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Exploring vitamin D and how it activates immune system tolerance

Spanish researchers unveil the mechanism that plays a key role in controlling the body’s immune response against autoimmune diseases such as multiple sclerosis. It all begins with vitamin D.

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EU-backed researchers from the Josep Carreras Leukaemia Research Institute and Germans Trias i Pujol Hospital in Spain have made an important discovery regarding the body’s immune response against multiple sclerosis and other autoimmune diseases. In their study supported by the EU-funded RESTORE and INsTRuCT projects, they revealed the epigenetic mechanism by which vitamin D activates the immune tolerance of dendritic cells, which plays a crucial role in controlling the immune response against such diseases. Their findings have been published in the journal ‘Cell Reports’. Dendritic cells are groups of immune cells found in blood and tissues such as the skin and the inner lining of the nose, lungs, stomach and intestines. They play a vital role in initiating adaptive immune responses and serve as messengers between the innate and adaptive immune systems, processing antigen material and presenting it on the surface of the cell. When activated, dendritic cells travel to local lymph nodes and present the antigen to lymphocytes – immune cells of the adaptive immune system – to trigger an immune response. In multiple sclerosis, the immune system does not function as it should. The body’s immune cells attack the myelin sheath that protects the nerve fibres in the brain and spinal cord, leaving the nerves unprotected and causing progressive neurological damage. When dendritic cells are treated with vitamin D, they develop immune tolerance, which suggests that treatment with tolerant dendritic cells could slow disease progression in people with multiple sclerosis. A clinical trial testing this hypothesis is currently being conducted at the Germans Trias i Pujol Hospital in Barcelona as part of the RESTORE project.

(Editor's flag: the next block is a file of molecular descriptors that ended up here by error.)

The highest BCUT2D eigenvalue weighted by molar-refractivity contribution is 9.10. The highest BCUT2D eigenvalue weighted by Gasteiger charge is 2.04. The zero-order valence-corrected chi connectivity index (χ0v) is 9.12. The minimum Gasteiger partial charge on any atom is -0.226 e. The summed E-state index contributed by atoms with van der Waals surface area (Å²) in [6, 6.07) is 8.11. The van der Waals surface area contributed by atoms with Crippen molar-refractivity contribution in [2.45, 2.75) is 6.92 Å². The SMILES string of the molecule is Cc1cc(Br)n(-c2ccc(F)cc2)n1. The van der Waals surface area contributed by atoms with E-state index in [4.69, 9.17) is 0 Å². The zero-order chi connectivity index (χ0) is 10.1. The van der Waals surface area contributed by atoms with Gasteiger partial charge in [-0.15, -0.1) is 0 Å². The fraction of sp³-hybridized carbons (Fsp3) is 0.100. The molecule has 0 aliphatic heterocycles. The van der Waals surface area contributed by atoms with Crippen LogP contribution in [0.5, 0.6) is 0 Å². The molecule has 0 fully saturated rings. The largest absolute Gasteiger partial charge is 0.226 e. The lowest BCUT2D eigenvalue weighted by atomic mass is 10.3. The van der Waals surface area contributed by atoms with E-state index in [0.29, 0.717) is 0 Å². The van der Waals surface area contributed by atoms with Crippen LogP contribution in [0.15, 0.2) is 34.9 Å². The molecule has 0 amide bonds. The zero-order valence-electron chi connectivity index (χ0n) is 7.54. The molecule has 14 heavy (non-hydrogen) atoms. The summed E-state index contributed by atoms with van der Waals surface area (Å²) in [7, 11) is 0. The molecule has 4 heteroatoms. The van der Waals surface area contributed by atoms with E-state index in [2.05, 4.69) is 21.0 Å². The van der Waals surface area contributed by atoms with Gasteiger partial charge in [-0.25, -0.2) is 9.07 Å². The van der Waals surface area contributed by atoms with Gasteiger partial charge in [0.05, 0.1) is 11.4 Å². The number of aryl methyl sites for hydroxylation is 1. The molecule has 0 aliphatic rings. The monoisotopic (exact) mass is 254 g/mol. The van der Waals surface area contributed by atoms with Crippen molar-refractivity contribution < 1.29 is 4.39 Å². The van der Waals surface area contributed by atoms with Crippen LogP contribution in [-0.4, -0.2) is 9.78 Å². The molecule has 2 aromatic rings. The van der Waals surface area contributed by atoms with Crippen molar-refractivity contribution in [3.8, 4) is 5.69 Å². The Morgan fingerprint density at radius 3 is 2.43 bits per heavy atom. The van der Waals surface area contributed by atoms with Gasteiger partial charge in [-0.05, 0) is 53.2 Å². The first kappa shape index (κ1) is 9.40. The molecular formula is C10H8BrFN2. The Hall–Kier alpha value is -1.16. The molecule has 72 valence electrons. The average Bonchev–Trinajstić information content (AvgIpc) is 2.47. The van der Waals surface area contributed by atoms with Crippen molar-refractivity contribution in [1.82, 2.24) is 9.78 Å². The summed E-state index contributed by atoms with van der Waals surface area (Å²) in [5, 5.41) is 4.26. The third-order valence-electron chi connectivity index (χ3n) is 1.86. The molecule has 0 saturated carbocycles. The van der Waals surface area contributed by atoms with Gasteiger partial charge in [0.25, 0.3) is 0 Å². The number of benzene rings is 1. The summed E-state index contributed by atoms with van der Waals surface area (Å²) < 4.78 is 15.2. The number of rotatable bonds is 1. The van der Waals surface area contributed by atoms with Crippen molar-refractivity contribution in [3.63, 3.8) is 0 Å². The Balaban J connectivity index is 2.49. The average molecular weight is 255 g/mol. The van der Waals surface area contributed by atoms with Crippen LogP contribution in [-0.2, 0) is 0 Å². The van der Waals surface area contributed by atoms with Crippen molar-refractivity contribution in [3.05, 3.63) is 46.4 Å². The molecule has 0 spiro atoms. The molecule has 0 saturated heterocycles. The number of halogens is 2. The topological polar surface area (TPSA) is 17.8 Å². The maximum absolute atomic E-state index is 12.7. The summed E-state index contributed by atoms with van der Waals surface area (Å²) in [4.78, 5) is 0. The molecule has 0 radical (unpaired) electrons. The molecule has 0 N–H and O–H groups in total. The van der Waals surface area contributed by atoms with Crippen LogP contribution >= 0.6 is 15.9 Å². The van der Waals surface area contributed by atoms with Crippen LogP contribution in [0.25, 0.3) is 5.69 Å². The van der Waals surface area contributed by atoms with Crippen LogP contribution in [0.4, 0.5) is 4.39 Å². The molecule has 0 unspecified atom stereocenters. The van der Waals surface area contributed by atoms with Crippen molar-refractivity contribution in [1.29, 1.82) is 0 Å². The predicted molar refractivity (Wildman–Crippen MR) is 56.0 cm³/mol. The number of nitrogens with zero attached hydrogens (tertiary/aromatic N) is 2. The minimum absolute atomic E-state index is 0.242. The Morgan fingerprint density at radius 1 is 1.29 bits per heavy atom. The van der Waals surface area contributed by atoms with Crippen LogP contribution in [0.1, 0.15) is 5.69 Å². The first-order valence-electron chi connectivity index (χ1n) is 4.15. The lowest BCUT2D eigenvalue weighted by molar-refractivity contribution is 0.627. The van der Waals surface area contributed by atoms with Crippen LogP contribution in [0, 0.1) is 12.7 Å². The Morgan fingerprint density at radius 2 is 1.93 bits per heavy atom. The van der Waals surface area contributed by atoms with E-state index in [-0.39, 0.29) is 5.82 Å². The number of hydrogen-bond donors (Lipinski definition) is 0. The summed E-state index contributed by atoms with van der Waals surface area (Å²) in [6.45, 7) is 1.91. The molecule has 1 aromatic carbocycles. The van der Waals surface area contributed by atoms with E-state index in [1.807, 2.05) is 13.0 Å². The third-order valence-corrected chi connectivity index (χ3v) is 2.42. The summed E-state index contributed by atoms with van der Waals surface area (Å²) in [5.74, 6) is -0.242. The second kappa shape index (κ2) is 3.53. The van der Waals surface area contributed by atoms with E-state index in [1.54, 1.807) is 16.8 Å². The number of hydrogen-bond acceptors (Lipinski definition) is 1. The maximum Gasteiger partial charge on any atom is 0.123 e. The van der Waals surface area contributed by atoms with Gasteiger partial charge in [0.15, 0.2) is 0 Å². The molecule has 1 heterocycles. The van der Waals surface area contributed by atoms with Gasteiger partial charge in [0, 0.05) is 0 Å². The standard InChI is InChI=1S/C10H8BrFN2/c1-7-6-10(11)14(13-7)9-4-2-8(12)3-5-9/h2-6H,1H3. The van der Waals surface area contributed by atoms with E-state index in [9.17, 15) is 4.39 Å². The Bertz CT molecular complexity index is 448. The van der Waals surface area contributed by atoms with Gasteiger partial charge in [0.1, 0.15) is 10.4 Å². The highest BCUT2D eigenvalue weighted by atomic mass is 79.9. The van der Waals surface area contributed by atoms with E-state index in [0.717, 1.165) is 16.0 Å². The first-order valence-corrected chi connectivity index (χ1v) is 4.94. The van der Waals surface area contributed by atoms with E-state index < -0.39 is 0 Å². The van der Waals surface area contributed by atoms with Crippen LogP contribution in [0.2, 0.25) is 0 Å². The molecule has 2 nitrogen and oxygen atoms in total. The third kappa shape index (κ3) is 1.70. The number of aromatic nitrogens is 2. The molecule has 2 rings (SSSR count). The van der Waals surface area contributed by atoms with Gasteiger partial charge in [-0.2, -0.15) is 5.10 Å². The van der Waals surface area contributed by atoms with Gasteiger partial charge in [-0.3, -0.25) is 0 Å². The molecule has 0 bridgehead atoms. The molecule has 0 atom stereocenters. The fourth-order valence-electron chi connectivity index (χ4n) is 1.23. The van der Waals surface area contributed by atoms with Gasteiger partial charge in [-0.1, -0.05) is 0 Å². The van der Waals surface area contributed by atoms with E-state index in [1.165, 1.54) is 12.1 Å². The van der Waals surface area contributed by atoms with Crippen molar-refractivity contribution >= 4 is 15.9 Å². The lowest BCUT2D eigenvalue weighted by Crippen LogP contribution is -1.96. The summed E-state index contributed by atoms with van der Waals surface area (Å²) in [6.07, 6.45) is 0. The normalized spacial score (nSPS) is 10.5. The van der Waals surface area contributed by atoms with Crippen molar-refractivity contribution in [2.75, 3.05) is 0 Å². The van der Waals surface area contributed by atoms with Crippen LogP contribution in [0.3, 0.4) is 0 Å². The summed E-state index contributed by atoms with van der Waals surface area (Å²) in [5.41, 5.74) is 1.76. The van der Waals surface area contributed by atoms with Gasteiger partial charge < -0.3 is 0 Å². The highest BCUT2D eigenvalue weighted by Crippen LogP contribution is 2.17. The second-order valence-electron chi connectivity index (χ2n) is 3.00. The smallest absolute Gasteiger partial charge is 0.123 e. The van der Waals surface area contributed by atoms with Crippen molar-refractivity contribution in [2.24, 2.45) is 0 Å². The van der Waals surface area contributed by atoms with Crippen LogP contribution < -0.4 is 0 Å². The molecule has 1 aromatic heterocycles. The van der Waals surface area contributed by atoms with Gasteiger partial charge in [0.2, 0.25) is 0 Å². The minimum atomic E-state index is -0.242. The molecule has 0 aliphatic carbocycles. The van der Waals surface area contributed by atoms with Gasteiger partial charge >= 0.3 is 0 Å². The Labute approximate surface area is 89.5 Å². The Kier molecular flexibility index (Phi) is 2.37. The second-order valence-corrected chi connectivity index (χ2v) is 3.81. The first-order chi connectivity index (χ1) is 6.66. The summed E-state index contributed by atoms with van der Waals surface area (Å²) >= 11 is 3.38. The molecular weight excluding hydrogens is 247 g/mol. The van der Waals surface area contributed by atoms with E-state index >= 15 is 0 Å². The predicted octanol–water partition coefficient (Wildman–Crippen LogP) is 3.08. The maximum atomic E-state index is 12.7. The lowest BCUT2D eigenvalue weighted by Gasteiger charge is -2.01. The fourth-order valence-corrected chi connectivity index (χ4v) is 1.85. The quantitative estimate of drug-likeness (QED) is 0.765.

Discovering the immune tolerance activation mechanism

However, despite evidence supporting this hypothesis, the actual mechanism through which this tolerance is induced was unknown, until the Spanish research team discovered it. In their study, the research team shows for the first time that when the vitamin D receptor binds with the STAT3 protein, this activates TET2 – a DNA demethylating agent – which in dendritic cells helps activate immune tolerance genes. This interplay among vitamin D receptors, the STAT3 protein and the protein coding gene TET2 opens up possibilities for modulating the immunogenic properties of dendritic cells. As stated in the study, this research “could be clinically relevant both in the context of pathological situations where tolerogenic properties are not desired, like in the tumor microenvironment or in metastatic processes …, as well as in those where they are intentionally pursued …, including their therapeutic use in the treatment of inflammatory conditions, such as rheumatoid arthritis and multiple sclerosis.” The RESTORE (NEURONAL SELF-RENEWAL BY ANTIGEN-SPECIFIC TOLERIZATION IN MULTIPLE SCLEROSIS REINSTALLING THE BALANCE BETWEEN INFLAMMATION AND REGENERATION) project brings together researchers and clinicians from Belgium, Germany, Spain and the Netherlands in search of a cure for multiple sclerosis. The INsTRuCT (INnovative Training in Myeloid Regulatory Cell Therapy) consortium is a network of European scientists aiming to develop novel myeloid regulatory cell-based immunotherapies. For more information, please see: RESTORE project website INsTRuCT project website


RESTORE, INsTRuCT, dendritic cell, multiple sclerosis, autoimmune disease, STAT3, TET2, tolerance, vitamin D